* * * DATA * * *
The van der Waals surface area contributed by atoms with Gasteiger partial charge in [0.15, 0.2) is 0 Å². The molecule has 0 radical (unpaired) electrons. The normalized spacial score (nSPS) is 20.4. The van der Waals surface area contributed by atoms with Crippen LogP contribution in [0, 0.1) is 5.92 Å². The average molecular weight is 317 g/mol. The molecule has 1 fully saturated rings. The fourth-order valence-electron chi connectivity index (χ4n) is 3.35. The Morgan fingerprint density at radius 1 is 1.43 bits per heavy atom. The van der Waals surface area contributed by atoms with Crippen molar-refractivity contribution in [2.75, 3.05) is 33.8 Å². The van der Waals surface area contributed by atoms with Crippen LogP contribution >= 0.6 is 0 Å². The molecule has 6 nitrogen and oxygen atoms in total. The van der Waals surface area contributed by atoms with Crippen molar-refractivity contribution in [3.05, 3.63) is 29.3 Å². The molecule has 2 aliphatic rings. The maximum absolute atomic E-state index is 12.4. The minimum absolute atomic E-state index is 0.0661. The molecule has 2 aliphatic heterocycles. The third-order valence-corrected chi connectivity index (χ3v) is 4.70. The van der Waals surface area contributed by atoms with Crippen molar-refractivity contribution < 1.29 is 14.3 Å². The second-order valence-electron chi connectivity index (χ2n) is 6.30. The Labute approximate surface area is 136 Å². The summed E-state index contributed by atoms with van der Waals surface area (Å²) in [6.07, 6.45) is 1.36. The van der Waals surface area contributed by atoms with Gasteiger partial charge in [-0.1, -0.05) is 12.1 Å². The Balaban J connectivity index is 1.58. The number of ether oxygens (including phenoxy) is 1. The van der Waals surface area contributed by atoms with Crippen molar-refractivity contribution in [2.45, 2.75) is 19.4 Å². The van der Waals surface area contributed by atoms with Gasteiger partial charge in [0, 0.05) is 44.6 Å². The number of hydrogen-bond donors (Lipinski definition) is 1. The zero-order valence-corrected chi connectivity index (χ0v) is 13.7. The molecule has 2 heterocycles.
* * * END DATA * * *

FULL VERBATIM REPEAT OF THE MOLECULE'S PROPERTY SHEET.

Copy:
The van der Waals surface area contributed by atoms with Gasteiger partial charge in [0.15, 0.2) is 0 Å². The molecule has 0 radical (unpaired) electrons. The normalized spacial score (nSPS) is 20.4. The van der Waals surface area contributed by atoms with Crippen LogP contribution in [0, 0.1) is 5.92 Å². The average molecular weight is 317 g/mol. The molecule has 1 fully saturated rings. The fourth-order valence-electron chi connectivity index (χ4n) is 3.35. The Morgan fingerprint density at radius 1 is 1.43 bits per heavy atom. The van der Waals surface area contributed by atoms with Crippen molar-refractivity contribution in [2.75, 3.05) is 33.8 Å². The van der Waals surface area contributed by atoms with Crippen LogP contribution >= 0.6 is 0 Å². The molecule has 6 nitrogen and oxygen atoms in total. The van der Waals surface area contributed by atoms with Crippen molar-refractivity contribution in [3.05, 3.63) is 29.3 Å². The molecule has 2 aliphatic rings. The maximum absolute atomic E-state index is 12.4. The minimum absolute atomic E-state index is 0.0661. The molecule has 2 aliphatic heterocycles. The third-order valence-corrected chi connectivity index (χ3v) is 4.70. The van der Waals surface area contributed by atoms with Crippen molar-refractivity contribution < 1.29 is 14.3 Å². The second-order valence-electron chi connectivity index (χ2n) is 6.30. The Labute approximate surface area is 136 Å². The summed E-state index contributed by atoms with van der Waals surface area (Å²) in [6.07, 6.45) is 1.36. The van der Waals surface area contributed by atoms with Gasteiger partial charge in [-0.1, -0.05) is 12.1 Å². The Balaban J connectivity index is 1.58. The number of ether oxygens (including phenoxy) is 1. The van der Waals surface area contributed by atoms with Crippen molar-refractivity contribution in [2.45, 2.75) is 19.4 Å². The van der Waals surface area contributed by atoms with Gasteiger partial charge in [0, 0.05) is 44.6 Å². The number of hydrogen-bond donors (Lipinski definition) is 1. The zero-order valence-corrected chi connectivity index (χ0v) is 13.7. The molecule has 2 heterocycles.